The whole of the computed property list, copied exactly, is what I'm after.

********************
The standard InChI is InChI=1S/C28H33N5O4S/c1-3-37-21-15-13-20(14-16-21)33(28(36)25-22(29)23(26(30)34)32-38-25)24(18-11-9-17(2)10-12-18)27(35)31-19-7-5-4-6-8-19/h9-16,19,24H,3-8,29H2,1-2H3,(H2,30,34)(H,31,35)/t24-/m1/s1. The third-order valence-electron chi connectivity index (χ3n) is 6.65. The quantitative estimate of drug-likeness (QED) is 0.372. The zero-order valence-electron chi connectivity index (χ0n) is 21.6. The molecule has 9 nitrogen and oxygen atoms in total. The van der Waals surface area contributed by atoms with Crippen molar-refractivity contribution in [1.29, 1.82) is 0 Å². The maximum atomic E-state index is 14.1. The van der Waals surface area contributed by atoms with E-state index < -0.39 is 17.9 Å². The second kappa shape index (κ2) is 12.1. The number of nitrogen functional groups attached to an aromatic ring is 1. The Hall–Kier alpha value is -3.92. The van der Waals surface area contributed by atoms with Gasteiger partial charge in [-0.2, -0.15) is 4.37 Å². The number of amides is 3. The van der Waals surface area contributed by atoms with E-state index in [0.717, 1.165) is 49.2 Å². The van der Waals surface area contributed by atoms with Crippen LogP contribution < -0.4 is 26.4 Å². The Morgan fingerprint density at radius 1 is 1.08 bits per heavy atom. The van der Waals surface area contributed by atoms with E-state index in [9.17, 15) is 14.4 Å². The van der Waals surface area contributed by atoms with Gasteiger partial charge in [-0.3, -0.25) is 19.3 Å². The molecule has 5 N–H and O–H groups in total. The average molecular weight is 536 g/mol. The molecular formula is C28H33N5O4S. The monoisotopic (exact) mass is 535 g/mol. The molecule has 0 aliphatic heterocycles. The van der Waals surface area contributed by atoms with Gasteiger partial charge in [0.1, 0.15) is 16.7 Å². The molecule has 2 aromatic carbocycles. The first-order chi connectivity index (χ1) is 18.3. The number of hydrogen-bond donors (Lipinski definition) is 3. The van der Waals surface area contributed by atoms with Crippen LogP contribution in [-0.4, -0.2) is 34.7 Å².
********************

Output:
The standard InChI is InChI=1S/C28H33N5O4S/c1-3-37-21-15-13-20(14-16-21)33(28(36)25-22(29)23(26(30)34)32-38-25)24(18-11-9-17(2)10-12-18)27(35)31-19-7-5-4-6-8-19/h9-16,19,24H,3-8,29H2,1-2H3,(H2,30,34)(H,31,35)/t24-/m1/s1. The third-order valence-electron chi connectivity index (χ3n) is 6.65. The quantitative estimate of drug-likeness (QED) is 0.372. The zero-order valence-electron chi connectivity index (χ0n) is 21.6. The molecule has 9 nitrogen and oxygen atoms in total. The van der Waals surface area contributed by atoms with Crippen molar-refractivity contribution in [1.29, 1.82) is 0 Å². The maximum atomic E-state index is 14.1. The van der Waals surface area contributed by atoms with E-state index < -0.39 is 17.9 Å². The second kappa shape index (κ2) is 12.1. The number of nitrogen functional groups attached to an aromatic ring is 1. The Hall–Kier alpha value is -3.92. The van der Waals surface area contributed by atoms with Gasteiger partial charge in [-0.2, -0.15) is 4.37 Å². The number of amides is 3. The van der Waals surface area contributed by atoms with E-state index in [0.717, 1.165) is 49.2 Å². The van der Waals surface area contributed by atoms with Crippen LogP contribution < -0.4 is 26.4 Å². The Morgan fingerprint density at radius 1 is 1.08 bits per heavy atom. The van der Waals surface area contributed by atoms with E-state index in [9.17, 15) is 14.4 Å². The van der Waals surface area contributed by atoms with Gasteiger partial charge in [-0.3, -0.25) is 19.3 Å². The molecule has 5 N–H and O–H groups in total. The average molecular weight is 536 g/mol. The molecular formula is C28H33N5O4S. The monoisotopic (exact) mass is 535 g/mol. The molecule has 0 aliphatic heterocycles. The van der Waals surface area contributed by atoms with Gasteiger partial charge in [0.1, 0.15) is 16.7 Å². The molecule has 2 aromatic carbocycles. The first-order chi connectivity index (χ1) is 18.3. The number of hydrogen-bond donors (Lipinski definition) is 3. The van der Waals surface area contributed by atoms with Crippen LogP contribution in [-0.4, -0.2) is 34.7 Å².